Incoming President, Barry Clarke, has chosen six young engineers to be his apprentices during his year in office.
The six apprentices represent different engineering sectors and will be given an insight into the world of a senior engineer. They will also attend important events and meetings with senior civil servants or ministers to learn how the ICE works to represent its members.
They will also have mentoring sessions with Clarke, get to be involved in presidential initiatives, as well as be able to engage with key ICE members.
Clarke, who will take over from Richard Coackley in November, said that the central theme for his apprentices will be around “ethics and practice”, with the aim of helping to produce an ethical guide for civil engineering graduates.
“How ethics impacts on engineering practice is a topic I was keen to weave through my apprentice scheme as it’s an area that throws up many questions and challenges and one that has been raised by young engineers at the start of their careers,” said Clarke.
“We received a significant number of high-quality applications and while it was tough to pick just six, I am confident that I have chosen some of the brightest and most innovative young engineers in the country.”
As part of their applicationto become apprentives, candidates had to submit a 500 word essay on the subject “Ethical challenges: the conflict between the design brief and sustainable principles”.
Conall Doherty (Queen’s University Belfast), structures, Buro Happold
“The ethical challenge for engineers is to balance time, cost and quality together with sustainable design, while still allowing our companies to be profitable. It is a huge, yet exciting challenge, and one that I am fortunate to be a part of.”
Catherine Inglesfield (University of Edinburgh), water, Mott MacDonald
“The ethical challenge is for engineers to be able to constructively challenge the design brief by considering the longerterm impact and resilience of their solutions and being able to clearly communicate this to the client. This highlights the need for well educated, well rounded engineers.”
Sanaya Kerawala (Exeter College, University of Oxford), Mott MacDonald
“There is a growing desire for modern design briefs to meet government sustainability targets and it is down to engineers to make them a reality. Engineers need to embed cost-effective and innovative sustainable principles into their designs at earlier stages and continue to review sustainable practices throughout the project lifecycle.”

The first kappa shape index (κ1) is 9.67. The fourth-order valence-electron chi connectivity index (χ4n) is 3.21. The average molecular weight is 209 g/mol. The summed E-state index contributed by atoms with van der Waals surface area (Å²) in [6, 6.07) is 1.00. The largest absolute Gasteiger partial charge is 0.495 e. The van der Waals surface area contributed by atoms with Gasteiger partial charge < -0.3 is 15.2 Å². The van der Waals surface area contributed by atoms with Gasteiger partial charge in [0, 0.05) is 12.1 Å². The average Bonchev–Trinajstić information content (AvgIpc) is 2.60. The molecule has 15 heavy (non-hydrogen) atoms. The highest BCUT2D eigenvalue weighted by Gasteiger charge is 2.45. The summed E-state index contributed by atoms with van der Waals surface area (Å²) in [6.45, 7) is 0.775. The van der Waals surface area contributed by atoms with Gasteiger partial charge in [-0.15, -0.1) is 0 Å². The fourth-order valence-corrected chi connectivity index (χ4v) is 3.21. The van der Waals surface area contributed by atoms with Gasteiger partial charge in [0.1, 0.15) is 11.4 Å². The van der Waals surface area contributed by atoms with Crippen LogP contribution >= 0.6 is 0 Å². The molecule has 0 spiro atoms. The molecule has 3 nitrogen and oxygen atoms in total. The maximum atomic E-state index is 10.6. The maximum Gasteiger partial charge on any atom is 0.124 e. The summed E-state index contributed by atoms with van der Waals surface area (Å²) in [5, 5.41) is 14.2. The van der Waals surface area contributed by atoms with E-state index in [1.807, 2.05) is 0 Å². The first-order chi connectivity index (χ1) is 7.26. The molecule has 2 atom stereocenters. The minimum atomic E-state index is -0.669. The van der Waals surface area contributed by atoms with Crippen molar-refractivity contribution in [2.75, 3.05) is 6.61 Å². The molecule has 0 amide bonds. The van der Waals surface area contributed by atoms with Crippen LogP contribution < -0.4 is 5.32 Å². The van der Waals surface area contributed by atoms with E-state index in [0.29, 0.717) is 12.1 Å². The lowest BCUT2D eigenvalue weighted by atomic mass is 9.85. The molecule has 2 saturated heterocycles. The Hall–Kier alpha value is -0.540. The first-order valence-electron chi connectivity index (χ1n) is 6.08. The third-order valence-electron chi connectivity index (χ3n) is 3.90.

Hayley Sharp (University of Bristol), water resource modelling, Southern Water Services
“All projects have a tension between their technical requirements, cost and environmental impact. While engineers are not necessarily the key decision makers, through understanding a project’s context, they are increasingly able to provide well-reasoned information and help the client make informed decisions on high-level issues. I believe that as engineers, it is our responsibility to stay informed, up-to-date, and aware of sustainability issues - and ensure we use our knowledge to support the design and implementation of projects.”
Richard Smith (University of Leeds), Feasibility studies, Thames Water
“The ICE must continue to provide a voice to influence government legislation and ensure barriers for delivering sustainable designs are removed. Only by satisfying all sustainable principles - economic, social and environmental - will the conflict between design brief and sustainable principles be overcome.”
Mark Sanders (Heriot-Watt University - Edinburgh), Highways, Halcrow Group
“We need to recognise that the conflict between design brief and sustainable principles is the key balancing act for the future of our industry. Equilibrium needs to be achieved between the two, especially in a time of economic austerity. It is essential that new generations of civil engineers are actively encouraged to promote and pioneer sustainable principles, while still giving careful consideration towards achieving economical results, and vitally, the overall public good.”